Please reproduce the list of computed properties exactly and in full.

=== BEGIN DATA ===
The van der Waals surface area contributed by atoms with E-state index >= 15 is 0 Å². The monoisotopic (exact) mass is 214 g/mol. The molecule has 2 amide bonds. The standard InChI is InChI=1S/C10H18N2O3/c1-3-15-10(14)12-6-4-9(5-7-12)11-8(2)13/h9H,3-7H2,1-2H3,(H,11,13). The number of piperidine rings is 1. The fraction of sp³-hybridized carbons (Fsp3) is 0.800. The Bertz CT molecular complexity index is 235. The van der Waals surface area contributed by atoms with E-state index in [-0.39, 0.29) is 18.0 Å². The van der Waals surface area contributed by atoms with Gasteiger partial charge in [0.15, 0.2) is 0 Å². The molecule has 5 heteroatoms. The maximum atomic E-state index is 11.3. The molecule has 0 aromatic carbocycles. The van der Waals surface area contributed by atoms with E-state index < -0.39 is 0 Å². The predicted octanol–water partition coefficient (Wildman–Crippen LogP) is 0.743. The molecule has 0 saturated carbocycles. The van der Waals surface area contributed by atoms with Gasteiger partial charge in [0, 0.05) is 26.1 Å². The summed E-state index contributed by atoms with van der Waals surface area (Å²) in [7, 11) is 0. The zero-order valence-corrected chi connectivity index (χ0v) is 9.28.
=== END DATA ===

The van der Waals surface area contributed by atoms with E-state index >= 15 is 0 Å². The monoisotopic (exact) mass is 214 g/mol. The molecule has 2 amide bonds. The standard InChI is InChI=1S/C10H18N2O3/c1-3-15-10(14)12-6-4-9(5-7-12)11-8(2)13/h9H,3-7H2,1-2H3,(H,11,13). The number of piperidine rings is 1. The fraction of sp³-hybridized carbons (Fsp3) is 0.800. The Bertz CT molecular complexity index is 235. The van der Waals surface area contributed by atoms with E-state index in [-0.39, 0.29) is 18.0 Å². The van der Waals surface area contributed by atoms with Gasteiger partial charge in [0.15, 0.2) is 0 Å². The molecule has 5 heteroatoms. The maximum atomic E-state index is 11.3. The molecule has 0 aromatic carbocycles. The van der Waals surface area contributed by atoms with E-state index < -0.39 is 0 Å². The predicted octanol–water partition coefficient (Wildman–Crippen LogP) is 0.743. The molecule has 0 saturated carbocycles. The van der Waals surface area contributed by atoms with Gasteiger partial charge in [0, 0.05) is 26.1 Å². The summed E-state index contributed by atoms with van der Waals surface area (Å²) in [7, 11) is 0. The zero-order valence-corrected chi connectivity index (χ0v) is 9.28.